Tokyo: Asian shares were mostly higher Wednesday after Wall Street capped its best quarter since 1998, shrugging off continued signs of global economic damage from the coronavirus pandemic.
Japan’s benchmark Nikkei 225 slipped 0.2% to 22,187.27. South Korea’s Kospi rose 1.0% to 2,130.14. Australia’s S&P ASX 200 gained 0.9% to 5,953.50. Hong Kong’s Hang Seng added 0.5% to 24,427.19, while the Shanghai Composite rose 0.3% to 2,993.60.
Markets have continued gaining despite signs global economies are ailing seriously because of the outbreak, with uncertainty still the new normal as reported cases keep surging around the world while no cure or vaccine for COVID-19 is available.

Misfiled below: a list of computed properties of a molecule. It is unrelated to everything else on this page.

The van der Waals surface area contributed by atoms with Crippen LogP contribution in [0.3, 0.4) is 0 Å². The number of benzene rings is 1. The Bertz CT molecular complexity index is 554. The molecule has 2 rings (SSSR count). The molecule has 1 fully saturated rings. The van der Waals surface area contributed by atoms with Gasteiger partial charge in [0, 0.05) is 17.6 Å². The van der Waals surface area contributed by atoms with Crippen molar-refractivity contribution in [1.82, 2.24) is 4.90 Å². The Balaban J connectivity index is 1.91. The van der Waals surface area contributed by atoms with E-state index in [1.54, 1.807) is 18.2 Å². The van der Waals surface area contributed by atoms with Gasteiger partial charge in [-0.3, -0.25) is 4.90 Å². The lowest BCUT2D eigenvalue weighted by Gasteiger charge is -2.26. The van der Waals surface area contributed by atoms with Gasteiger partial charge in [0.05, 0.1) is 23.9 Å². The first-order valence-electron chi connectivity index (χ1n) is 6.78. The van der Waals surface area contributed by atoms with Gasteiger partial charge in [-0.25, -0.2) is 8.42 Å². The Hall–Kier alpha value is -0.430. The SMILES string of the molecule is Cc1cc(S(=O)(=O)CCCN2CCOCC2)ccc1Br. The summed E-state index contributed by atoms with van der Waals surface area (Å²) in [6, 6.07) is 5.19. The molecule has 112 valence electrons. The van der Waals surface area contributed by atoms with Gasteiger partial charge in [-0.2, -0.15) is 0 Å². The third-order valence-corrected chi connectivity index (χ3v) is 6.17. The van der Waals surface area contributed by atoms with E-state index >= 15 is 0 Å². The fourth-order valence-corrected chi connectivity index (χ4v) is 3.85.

A quarterly Bank of Japan survey released Wednesday showed Japanese manufacturers’ sentiment plunged to its lowest level in more than a decade, as the pandemic crushes exports and tourism, mainstays for the world’s third largest economy.
The headline measure for the “tankan”, tracking sentiment among large manufacturers, fell to minus 34, the lowest since 2009, from minus 8 the previous quarter. The tankan measures corporate sentiment by subtracting the number of companies saying business conditions are negative from those responding they are positive.
A survey showed China’s manufacturing activity improved in June, adding to signs of a gradual recovery from the country’s deepest economic downturn since at least the mid-1960s.
The monthly purchasing managers’ index issued by a business magazine, Caixin, rose to 51.2 from May’s 50.7 on a 100-point scale on which numbers above 50 indicate activity increasing. A sub-index for export orders rose to 47 from 41.7.